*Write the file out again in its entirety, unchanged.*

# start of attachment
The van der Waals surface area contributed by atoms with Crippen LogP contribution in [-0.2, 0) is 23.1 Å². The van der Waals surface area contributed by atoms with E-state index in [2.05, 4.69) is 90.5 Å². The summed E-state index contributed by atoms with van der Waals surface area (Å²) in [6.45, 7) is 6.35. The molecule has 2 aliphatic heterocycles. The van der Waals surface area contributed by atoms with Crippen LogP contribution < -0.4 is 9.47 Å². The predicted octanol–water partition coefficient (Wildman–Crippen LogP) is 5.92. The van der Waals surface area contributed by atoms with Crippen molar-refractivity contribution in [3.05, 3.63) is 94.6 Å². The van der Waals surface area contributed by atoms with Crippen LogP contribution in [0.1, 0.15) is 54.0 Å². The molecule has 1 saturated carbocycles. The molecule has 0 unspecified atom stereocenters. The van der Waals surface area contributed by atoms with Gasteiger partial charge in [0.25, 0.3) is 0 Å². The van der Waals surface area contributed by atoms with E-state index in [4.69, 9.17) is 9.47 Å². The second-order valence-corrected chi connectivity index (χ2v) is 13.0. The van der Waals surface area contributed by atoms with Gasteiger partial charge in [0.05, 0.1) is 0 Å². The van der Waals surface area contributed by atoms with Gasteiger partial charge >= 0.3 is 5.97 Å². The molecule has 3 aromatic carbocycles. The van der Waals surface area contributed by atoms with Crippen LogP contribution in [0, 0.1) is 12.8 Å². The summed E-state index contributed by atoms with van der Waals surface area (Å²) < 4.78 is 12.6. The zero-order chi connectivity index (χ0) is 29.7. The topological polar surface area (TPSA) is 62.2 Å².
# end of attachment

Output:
The van der Waals surface area contributed by atoms with Crippen LogP contribution in [-0.2, 0) is 23.1 Å². The van der Waals surface area contributed by atoms with E-state index in [2.05, 4.69) is 90.5 Å². The summed E-state index contributed by atoms with van der Waals surface area (Å²) in [6.45, 7) is 6.35. The molecule has 2 aliphatic heterocycles. The van der Waals surface area contributed by atoms with Crippen LogP contribution < -0.4 is 9.47 Å². The predicted octanol–water partition coefficient (Wildman–Crippen LogP) is 5.92. The van der Waals surface area contributed by atoms with Crippen molar-refractivity contribution in [3.05, 3.63) is 94.6 Å². The van der Waals surface area contributed by atoms with Crippen LogP contribution in [0.1, 0.15) is 54.0 Å². The molecule has 1 saturated carbocycles. The molecule has 0 unspecified atom stereocenters. The van der Waals surface area contributed by atoms with Gasteiger partial charge in [0.25, 0.3) is 0 Å². The van der Waals surface area contributed by atoms with E-state index in [4.69, 9.17) is 9.47 Å². The second-order valence-corrected chi connectivity index (χ2v) is 13.0. The van der Waals surface area contributed by atoms with Gasteiger partial charge in [0.05, 0.1) is 0 Å². The van der Waals surface area contributed by atoms with Gasteiger partial charge >= 0.3 is 5.97 Å². The molecule has 3 aromatic carbocycles. The van der Waals surface area contributed by atoms with Crippen LogP contribution in [0, 0.1) is 12.8 Å². The summed E-state index contributed by atoms with van der Waals surface area (Å²) < 4.78 is 12.6. The zero-order chi connectivity index (χ0) is 29.7. The topological polar surface area (TPSA) is 62.2 Å².